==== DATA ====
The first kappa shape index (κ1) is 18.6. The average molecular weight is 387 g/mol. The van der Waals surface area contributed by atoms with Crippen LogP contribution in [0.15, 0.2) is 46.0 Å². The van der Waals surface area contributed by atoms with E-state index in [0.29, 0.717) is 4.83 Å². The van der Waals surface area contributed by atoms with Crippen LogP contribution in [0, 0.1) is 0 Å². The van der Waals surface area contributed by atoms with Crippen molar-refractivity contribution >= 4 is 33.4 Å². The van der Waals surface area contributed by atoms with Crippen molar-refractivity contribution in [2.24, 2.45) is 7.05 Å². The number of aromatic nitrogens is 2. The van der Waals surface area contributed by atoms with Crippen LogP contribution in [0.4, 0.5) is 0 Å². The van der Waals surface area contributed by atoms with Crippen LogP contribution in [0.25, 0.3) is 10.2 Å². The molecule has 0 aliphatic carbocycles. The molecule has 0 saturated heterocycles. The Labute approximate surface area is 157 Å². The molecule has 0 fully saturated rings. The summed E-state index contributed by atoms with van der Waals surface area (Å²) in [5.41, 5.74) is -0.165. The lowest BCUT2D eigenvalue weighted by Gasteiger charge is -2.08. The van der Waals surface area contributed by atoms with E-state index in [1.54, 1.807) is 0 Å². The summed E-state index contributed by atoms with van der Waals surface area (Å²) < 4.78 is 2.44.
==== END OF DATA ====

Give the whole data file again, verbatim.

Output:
The first kappa shape index (κ1) is 18.6. The average molecular weight is 387 g/mol. The van der Waals surface area contributed by atoms with Crippen LogP contribution in [0.15, 0.2) is 46.0 Å². The van der Waals surface area contributed by atoms with E-state index in [0.29, 0.717) is 4.83 Å². The van der Waals surface area contributed by atoms with Crippen LogP contribution in [0, 0.1) is 0 Å². The van der Waals surface area contributed by atoms with Crippen molar-refractivity contribution >= 4 is 33.4 Å². The van der Waals surface area contributed by atoms with Crippen molar-refractivity contribution in [2.24, 2.45) is 7.05 Å². The number of aromatic nitrogens is 2. The van der Waals surface area contributed by atoms with Crippen LogP contribution in [0.4, 0.5) is 0 Å². The van der Waals surface area contributed by atoms with Crippen LogP contribution in [0.25, 0.3) is 10.2 Å². The molecule has 0 aliphatic carbocycles. The molecule has 0 saturated heterocycles. The Labute approximate surface area is 157 Å². The molecule has 0 fully saturated rings. The summed E-state index contributed by atoms with van der Waals surface area (Å²) in [5.41, 5.74) is -0.165. The lowest BCUT2D eigenvalue weighted by Gasteiger charge is -2.08. The van der Waals surface area contributed by atoms with E-state index in [1.54, 1.807) is 0 Å². The summed E-state index contributed by atoms with van der Waals surface area (Å²) < 4.78 is 2.44.